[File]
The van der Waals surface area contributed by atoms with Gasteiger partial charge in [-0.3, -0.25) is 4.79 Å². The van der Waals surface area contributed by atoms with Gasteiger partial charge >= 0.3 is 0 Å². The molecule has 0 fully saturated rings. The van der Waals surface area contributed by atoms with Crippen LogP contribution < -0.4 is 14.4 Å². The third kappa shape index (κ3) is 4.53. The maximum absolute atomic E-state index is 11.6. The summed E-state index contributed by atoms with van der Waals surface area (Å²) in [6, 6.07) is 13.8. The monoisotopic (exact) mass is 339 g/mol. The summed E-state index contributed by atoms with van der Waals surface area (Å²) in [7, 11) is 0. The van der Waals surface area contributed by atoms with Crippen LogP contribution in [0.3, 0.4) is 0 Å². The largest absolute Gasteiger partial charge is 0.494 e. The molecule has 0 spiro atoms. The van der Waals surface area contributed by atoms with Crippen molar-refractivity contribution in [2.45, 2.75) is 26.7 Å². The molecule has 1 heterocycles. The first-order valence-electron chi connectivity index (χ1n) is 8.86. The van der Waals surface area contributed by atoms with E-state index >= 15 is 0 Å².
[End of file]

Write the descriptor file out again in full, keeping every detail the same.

The van der Waals surface area contributed by atoms with Gasteiger partial charge in [-0.3, -0.25) is 4.79 Å². The van der Waals surface area contributed by atoms with Gasteiger partial charge >= 0.3 is 0 Å². The molecule has 0 fully saturated rings. The van der Waals surface area contributed by atoms with Crippen LogP contribution < -0.4 is 14.4 Å². The third kappa shape index (κ3) is 4.53. The maximum absolute atomic E-state index is 11.6. The summed E-state index contributed by atoms with van der Waals surface area (Å²) in [6, 6.07) is 13.8. The monoisotopic (exact) mass is 339 g/mol. The summed E-state index contributed by atoms with van der Waals surface area (Å²) in [7, 11) is 0. The van der Waals surface area contributed by atoms with Crippen LogP contribution in [0.3, 0.4) is 0 Å². The largest absolute Gasteiger partial charge is 0.494 e. The molecule has 0 spiro atoms. The van der Waals surface area contributed by atoms with Crippen molar-refractivity contribution in [2.45, 2.75) is 26.7 Å². The molecule has 1 heterocycles. The first-order valence-electron chi connectivity index (χ1n) is 8.86. The van der Waals surface area contributed by atoms with E-state index >= 15 is 0 Å².